30 years ago, young people didn’t worry about the concept of the ‘right path’ as much as we do now. A dangerous combination of the narcissistic revolution, the growth of the middle class, work-life balance, Joseph Gordon-Levitt films and a better quality of living has cornered young people into an obsession about their futures.
Millennials have the privilege of work anxiety and while I’m not dismissing or making light of any internal struggles young people face today, we have to first acknowledge our position before dissecting why we feel the way we do about our uncertain futures.
However, the question “Am I on the right path?” doesn’t just affect graduate job holders, this uncertainty can strike anyone, regardless of how superior they are in a company. Caught in the vortex of a daily grind, your mind’s eye is often too entangled with other problems to give a truthful answer.
Writing for The Muse, Erin Greenawald breaks down how to answer the ‘right path’ dilemma across daily, weekly and yearly exercises.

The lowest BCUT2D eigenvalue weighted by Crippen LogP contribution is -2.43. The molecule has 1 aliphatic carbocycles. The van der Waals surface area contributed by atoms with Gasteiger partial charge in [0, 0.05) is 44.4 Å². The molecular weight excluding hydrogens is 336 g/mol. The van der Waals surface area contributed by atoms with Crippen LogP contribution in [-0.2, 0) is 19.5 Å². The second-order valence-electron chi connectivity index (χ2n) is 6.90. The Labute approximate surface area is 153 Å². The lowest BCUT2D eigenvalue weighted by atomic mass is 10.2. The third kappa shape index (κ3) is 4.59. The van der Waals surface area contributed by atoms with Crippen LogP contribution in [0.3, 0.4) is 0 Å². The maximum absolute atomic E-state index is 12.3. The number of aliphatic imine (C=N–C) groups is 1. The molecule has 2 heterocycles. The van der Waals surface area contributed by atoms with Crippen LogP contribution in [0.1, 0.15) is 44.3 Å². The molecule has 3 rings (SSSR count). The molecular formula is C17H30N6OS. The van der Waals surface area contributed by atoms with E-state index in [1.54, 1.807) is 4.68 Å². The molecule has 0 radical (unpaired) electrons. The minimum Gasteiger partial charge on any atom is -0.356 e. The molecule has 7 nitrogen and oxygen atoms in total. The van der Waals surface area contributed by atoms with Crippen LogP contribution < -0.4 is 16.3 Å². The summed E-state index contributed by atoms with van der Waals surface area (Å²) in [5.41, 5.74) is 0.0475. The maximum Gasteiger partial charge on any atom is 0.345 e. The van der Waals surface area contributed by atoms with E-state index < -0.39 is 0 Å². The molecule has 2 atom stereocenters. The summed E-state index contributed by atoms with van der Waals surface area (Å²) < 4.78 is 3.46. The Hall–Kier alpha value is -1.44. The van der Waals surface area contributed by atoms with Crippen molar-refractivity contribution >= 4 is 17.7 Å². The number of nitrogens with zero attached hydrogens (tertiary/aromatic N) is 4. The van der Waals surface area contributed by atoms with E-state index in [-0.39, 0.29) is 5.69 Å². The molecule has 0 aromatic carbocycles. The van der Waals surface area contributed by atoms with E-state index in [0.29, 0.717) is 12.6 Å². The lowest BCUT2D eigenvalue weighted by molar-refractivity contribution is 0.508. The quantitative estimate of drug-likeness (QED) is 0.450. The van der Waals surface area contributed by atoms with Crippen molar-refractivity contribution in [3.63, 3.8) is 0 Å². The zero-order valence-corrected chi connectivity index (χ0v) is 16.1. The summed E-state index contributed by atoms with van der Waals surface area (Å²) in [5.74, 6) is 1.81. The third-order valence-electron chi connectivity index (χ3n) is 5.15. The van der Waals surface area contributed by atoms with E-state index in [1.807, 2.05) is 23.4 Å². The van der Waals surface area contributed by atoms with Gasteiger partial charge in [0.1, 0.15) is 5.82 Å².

1. Daily: Keep track of purposeful days
Not every minute of your day will be filled with profound meaning and exciting work – even if you had your dream job. The trick is getting a balance of passion projects and automatic work. To keep an eye on whether your days are more meaningful than not, make a note in your calendar about whether you thought the day had purpose. It’s a binary solution but gives a visual representation of how you truly feel about your life.
>2,Weekly: The funeral hypothetical
A bit morbid but effective. Spend some time once a week thinking about your funeral. Make a list of all the people who would attend and then list what you want these people to say about you. Match those affirmations to how you feel about yourself and try your best to fill in the gaps in the future.
>3. Yearly: Step to the cliff’s edge
At the end of the year hypothetically quit your job. Pretend that you didn’t have to pay bills and run yourself through a scenario wherein you resign. Evaluate your life determining whether you would lose or gain purpose having quit. If you feel as if your life would only improve if this hypothetical became actual, it’s time to move onto the right path.